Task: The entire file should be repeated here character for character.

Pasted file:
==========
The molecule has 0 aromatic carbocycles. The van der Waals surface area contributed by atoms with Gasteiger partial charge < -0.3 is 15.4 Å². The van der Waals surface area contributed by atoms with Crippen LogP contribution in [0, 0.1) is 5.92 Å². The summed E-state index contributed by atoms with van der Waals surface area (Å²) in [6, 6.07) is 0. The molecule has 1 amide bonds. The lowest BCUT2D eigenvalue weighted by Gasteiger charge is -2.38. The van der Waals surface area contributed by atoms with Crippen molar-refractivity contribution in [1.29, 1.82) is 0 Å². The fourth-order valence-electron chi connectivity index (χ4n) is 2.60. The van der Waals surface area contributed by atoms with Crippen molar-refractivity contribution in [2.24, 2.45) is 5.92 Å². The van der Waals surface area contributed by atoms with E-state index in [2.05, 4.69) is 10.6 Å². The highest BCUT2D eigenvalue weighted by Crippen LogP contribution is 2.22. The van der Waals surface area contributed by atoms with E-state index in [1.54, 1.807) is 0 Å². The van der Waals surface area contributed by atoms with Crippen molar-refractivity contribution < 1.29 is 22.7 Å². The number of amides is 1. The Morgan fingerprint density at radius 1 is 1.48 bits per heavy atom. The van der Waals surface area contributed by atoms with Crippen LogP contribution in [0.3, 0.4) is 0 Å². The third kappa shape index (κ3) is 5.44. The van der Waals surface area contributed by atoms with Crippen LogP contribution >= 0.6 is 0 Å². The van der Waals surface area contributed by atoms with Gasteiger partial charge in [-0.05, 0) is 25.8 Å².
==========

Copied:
The molecule has 0 aromatic carbocycles. The van der Waals surface area contributed by atoms with Gasteiger partial charge < -0.3 is 15.4 Å². The van der Waals surface area contributed by atoms with Crippen LogP contribution in [0, 0.1) is 5.92 Å². The summed E-state index contributed by atoms with van der Waals surface area (Å²) in [6, 6.07) is 0. The molecule has 1 amide bonds. The lowest BCUT2D eigenvalue weighted by Gasteiger charge is -2.38. The van der Waals surface area contributed by atoms with Crippen molar-refractivity contribution in [1.29, 1.82) is 0 Å². The fourth-order valence-electron chi connectivity index (χ4n) is 2.60. The van der Waals surface area contributed by atoms with Crippen molar-refractivity contribution in [2.24, 2.45) is 5.92 Å². The van der Waals surface area contributed by atoms with E-state index in [2.05, 4.69) is 10.6 Å². The highest BCUT2D eigenvalue weighted by Crippen LogP contribution is 2.22. The van der Waals surface area contributed by atoms with E-state index in [1.54, 1.807) is 0 Å². The van der Waals surface area contributed by atoms with Crippen molar-refractivity contribution < 1.29 is 22.7 Å². The number of amides is 1. The Morgan fingerprint density at radius 1 is 1.48 bits per heavy atom. The van der Waals surface area contributed by atoms with Crippen LogP contribution in [0.3, 0.4) is 0 Å². The third kappa shape index (κ3) is 5.44. The van der Waals surface area contributed by atoms with Crippen LogP contribution >= 0.6 is 0 Å². The van der Waals surface area contributed by atoms with Gasteiger partial charge in [-0.05, 0) is 25.8 Å².